What is most interesting to me, as a fan, is the Keith Richards of today. The one that I appreciate is a well-spoken and a well-read person. A loyal family man. The grandfather, whose grandchildren adore him. The best-selling author. The Keith Richards that I respect is a musician who has created a unique guitar style that makes use of open tunings that were originally established by Delta Bluesmen, like Son House and Robert Johnson. In open tunings, the guitar is tuned to a functional chord. Unlike, House and Johnson, Keith uses these tunings for playing mainly rhythm guitar, as opposed to using a slide. He uses a series of guitars that make use of only five strings. The fifth string is the tonic note or the root of the key. A challenging style to play in.

Utilizing a series of inventive chord shapes, Keith makes great use of these open tunings and his, specially maintained five string guitars are the tools. These are the instruments and techniques that have established many of the distinct riffs of several classic Rolling Stones songs, like “Start Me Up.” You cannot realistically play like Keith Richards if you do not use these tunings and techniques. His influence on Rock and Roll guitar playing is immense. But many guitarists try to play like Keith in a standard guitar tuning, to their eventual peril.

Despite being the creator of countless memorable Rock and Roll songs, Keith’s special talent is as a writer of ballads. Songs like “Slipping Away, You Got the Silver,” among many, tug at the audience’s heartstrings and reveal the open soul of Keith Richards. Despite his previous image, Keith Richards is a romantic at heart. His ballads reveal the inner workings of that heart. Fellow guitarist Ronnie Wood speaks of Keith’s profound sense of right and wrong. I get that, his morality and courage are noteworthy.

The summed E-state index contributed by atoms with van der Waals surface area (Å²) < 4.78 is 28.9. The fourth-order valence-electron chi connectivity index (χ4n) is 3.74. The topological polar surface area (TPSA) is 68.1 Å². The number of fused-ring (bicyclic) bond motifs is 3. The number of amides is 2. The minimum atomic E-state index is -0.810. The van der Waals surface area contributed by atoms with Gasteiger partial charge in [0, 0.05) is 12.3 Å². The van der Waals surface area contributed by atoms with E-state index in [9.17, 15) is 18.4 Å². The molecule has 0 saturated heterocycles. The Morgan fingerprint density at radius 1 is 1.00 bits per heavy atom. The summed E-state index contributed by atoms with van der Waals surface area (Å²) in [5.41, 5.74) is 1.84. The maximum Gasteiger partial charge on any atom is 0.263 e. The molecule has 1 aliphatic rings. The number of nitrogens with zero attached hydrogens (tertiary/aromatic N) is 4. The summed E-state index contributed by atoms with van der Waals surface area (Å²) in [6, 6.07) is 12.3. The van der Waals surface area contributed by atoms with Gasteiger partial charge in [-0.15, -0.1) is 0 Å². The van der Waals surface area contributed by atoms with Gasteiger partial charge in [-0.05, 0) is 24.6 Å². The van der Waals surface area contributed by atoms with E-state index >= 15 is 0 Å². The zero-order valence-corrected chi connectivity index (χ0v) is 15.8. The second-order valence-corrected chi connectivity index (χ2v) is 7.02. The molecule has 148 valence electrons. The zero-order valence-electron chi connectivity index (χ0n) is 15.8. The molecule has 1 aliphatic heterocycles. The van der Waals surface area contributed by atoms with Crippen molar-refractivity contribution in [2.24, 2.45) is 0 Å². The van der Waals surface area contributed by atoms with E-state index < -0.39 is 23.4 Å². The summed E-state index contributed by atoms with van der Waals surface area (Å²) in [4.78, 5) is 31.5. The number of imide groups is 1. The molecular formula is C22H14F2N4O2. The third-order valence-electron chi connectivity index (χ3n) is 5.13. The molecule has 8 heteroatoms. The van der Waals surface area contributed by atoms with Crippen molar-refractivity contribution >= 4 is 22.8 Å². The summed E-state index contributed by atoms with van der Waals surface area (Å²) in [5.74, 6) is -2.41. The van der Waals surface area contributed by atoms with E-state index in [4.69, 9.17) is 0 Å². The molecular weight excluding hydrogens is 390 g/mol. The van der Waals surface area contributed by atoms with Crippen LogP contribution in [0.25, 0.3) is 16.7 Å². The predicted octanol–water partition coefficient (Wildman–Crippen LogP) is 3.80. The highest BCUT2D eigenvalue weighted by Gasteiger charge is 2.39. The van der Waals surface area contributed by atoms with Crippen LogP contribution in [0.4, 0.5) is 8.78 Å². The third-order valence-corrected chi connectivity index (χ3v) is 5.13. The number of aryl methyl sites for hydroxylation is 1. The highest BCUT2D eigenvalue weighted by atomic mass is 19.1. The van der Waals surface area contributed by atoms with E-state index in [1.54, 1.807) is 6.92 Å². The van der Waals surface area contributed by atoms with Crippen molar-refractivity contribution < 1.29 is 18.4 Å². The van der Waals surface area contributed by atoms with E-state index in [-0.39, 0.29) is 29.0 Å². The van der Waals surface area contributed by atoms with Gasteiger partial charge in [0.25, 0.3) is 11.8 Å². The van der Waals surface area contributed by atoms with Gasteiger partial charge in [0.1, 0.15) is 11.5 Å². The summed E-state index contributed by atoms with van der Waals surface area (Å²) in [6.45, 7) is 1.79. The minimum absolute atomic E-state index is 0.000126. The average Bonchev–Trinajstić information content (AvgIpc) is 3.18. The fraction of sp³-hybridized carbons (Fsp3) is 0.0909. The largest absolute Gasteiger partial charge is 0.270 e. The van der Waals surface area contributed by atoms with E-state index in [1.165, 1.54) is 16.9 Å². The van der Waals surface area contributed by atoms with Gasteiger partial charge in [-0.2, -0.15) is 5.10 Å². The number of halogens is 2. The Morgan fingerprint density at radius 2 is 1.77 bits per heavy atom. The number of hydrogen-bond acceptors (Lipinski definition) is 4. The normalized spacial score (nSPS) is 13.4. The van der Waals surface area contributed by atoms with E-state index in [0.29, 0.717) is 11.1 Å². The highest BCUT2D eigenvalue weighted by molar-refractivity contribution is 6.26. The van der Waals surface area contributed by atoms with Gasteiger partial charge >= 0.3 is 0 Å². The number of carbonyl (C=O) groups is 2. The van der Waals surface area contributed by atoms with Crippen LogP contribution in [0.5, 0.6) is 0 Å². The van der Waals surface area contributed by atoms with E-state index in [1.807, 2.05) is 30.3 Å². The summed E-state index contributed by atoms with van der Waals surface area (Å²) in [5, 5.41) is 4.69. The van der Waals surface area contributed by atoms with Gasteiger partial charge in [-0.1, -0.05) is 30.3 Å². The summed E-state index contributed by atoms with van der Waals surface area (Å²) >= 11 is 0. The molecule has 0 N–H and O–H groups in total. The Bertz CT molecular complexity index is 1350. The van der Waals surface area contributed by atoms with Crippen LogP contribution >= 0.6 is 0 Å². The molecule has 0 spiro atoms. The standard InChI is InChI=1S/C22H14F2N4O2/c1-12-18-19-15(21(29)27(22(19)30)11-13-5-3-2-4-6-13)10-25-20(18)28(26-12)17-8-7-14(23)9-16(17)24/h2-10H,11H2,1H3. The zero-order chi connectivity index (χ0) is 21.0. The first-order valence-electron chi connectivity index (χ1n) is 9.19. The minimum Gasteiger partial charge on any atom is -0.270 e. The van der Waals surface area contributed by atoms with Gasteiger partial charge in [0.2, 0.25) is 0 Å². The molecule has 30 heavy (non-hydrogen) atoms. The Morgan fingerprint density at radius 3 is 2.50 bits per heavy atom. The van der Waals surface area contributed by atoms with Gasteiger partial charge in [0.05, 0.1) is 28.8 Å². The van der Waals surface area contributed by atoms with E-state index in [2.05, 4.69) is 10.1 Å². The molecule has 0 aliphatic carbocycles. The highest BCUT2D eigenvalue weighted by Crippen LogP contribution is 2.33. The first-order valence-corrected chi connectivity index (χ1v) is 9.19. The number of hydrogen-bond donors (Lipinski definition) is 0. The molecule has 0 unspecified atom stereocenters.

In recent months, it has felt like a trip back to the 1960’s, with the final single of the Beatles released, which includes contributions by deceased members, John Lennon and George Harrison, and a new Rolling Stones record.

The 2023 Rolling Stone album “Hackney Diamonds” is one of the greatest albums of the Rolling Stones storied career. For the purposes of this article, and my own personal tastes, “Tell it to Me Straight,” showcases the cigarette-free voice of Keith Richards, continuing his tradition of writing poignant ballads.

Both he and Mick Jagger are performing at the the peak of their powers. The writing of this album is as rich and as varied as many of their classic albums like “Let it Bleed and Exile on Main Street.” Great, great songs on this record. In addition, some notable guests appear. Beatle Paul McCartney plays bass on “Bite My Head Off,” a serious rocker. Stevie Wonder and Lady Gaga contribute to the Otis Redding-like ballad,”Sweet Sounds of Heaven.” The new album also features some of the last recorded performances of original Rolling Stones drummer, Charlie Watts. They close “Hackney Diamonds” with the song that inspired their name, a version of the Muddy Waters Blues, “Rolling Stone Blues. Just as they started, Keith and Mick playing the Blues.

So, in closing, happy birthday Keith Richards. Thank you for the lessons in survival and the workings of the human heart, in your songs and in your life. I greatly appreciate the joy you continue to communicate. I look forward to your 90th birthday.

Michael Ingmire

Michael Ingmire, is a musician, writer, commentator, activist and author based in North Carolina. As a musician he has shared stages with artists like John Lee Hooker, Albert King, Bo Diddley, Dr. Mac Arnold, Wilson Pickett, Allen Ginsberg, Kenny Neal, Bob Margolin, among many. Michael's work is available for listening or purchase at reverbnation.com under Michael Wolf Ingmire. Since the death of his nephew, Sean Smith, in the September 2012 Benghazi attacks, Michael’s writing has taken on a strong political edge. He has previously written about Benghazi extensively for The Daily Caller and foxnews.com. Starting in September 2015, Michael has been a consistent contributor to Politichicks, writing about, political, musical, and social topics. His article, “Benghazi: A Tale of Two Reports,” closes out the chapter on Islam in the collection, “Politichicks: A Clarion Call to Political Activism.”